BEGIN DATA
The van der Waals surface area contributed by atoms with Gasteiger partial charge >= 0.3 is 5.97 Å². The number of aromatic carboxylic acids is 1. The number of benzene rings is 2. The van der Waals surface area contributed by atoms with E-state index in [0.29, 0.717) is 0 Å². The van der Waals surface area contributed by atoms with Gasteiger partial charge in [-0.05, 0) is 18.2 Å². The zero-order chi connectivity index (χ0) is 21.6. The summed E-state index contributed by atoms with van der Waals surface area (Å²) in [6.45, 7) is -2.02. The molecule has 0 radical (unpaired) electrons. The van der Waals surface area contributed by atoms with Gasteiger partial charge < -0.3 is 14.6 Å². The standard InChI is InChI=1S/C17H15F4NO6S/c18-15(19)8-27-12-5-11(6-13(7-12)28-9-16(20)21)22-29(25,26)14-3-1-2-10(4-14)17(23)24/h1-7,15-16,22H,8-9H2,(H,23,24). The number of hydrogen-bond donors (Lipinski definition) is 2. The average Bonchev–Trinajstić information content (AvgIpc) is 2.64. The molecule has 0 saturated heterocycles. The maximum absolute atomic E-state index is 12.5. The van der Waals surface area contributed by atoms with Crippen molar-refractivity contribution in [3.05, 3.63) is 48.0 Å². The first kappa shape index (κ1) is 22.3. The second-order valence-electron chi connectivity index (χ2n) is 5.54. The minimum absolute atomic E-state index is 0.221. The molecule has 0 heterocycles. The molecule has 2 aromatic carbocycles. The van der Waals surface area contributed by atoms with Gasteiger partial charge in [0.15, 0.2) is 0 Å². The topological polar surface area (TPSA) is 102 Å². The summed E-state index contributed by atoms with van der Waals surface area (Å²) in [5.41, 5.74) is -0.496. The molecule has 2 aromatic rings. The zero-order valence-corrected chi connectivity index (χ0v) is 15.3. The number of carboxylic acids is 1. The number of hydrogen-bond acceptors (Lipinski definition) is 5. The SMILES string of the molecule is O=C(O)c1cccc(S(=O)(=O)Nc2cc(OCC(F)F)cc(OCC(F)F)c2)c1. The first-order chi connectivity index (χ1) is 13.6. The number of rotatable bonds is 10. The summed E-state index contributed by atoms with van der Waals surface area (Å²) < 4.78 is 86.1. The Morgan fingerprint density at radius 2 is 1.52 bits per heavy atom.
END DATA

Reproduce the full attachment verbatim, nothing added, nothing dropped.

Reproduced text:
The van der Waals surface area contributed by atoms with Gasteiger partial charge >= 0.3 is 5.97 Å². The number of aromatic carboxylic acids is 1. The number of benzene rings is 2. The van der Waals surface area contributed by atoms with E-state index in [0.29, 0.717) is 0 Å². The van der Waals surface area contributed by atoms with Gasteiger partial charge in [-0.05, 0) is 18.2 Å². The zero-order chi connectivity index (χ0) is 21.6. The summed E-state index contributed by atoms with van der Waals surface area (Å²) in [6.45, 7) is -2.02. The molecule has 0 radical (unpaired) electrons. The van der Waals surface area contributed by atoms with Gasteiger partial charge < -0.3 is 14.6 Å². The standard InChI is InChI=1S/C17H15F4NO6S/c18-15(19)8-27-12-5-11(6-13(7-12)28-9-16(20)21)22-29(25,26)14-3-1-2-10(4-14)17(23)24/h1-7,15-16,22H,8-9H2,(H,23,24). The number of hydrogen-bond donors (Lipinski definition) is 2. The average Bonchev–Trinajstić information content (AvgIpc) is 2.64. The molecule has 0 saturated heterocycles. The maximum absolute atomic E-state index is 12.5. The van der Waals surface area contributed by atoms with Crippen molar-refractivity contribution in [3.05, 3.63) is 48.0 Å². The first kappa shape index (κ1) is 22.3. The second-order valence-electron chi connectivity index (χ2n) is 5.54. The minimum absolute atomic E-state index is 0.221. The molecule has 0 heterocycles. The molecule has 2 aromatic carbocycles. The van der Waals surface area contributed by atoms with Gasteiger partial charge in [0.15, 0.2) is 0 Å². The topological polar surface area (TPSA) is 102 Å². The summed E-state index contributed by atoms with van der Waals surface area (Å²) in [5.41, 5.74) is -0.496. The molecule has 2 aromatic rings. The zero-order valence-corrected chi connectivity index (χ0v) is 15.3. The number of carboxylic acids is 1. The number of hydrogen-bond acceptors (Lipinski definition) is 5. The SMILES string of the molecule is O=C(O)c1cccc(S(=O)(=O)Nc2cc(OCC(F)F)cc(OCC(F)F)c2)c1. The first-order chi connectivity index (χ1) is 13.6. The number of rotatable bonds is 10. The summed E-state index contributed by atoms with van der Waals surface area (Å²) < 4.78 is 86.1. The Morgan fingerprint density at radius 2 is 1.52 bits per heavy atom.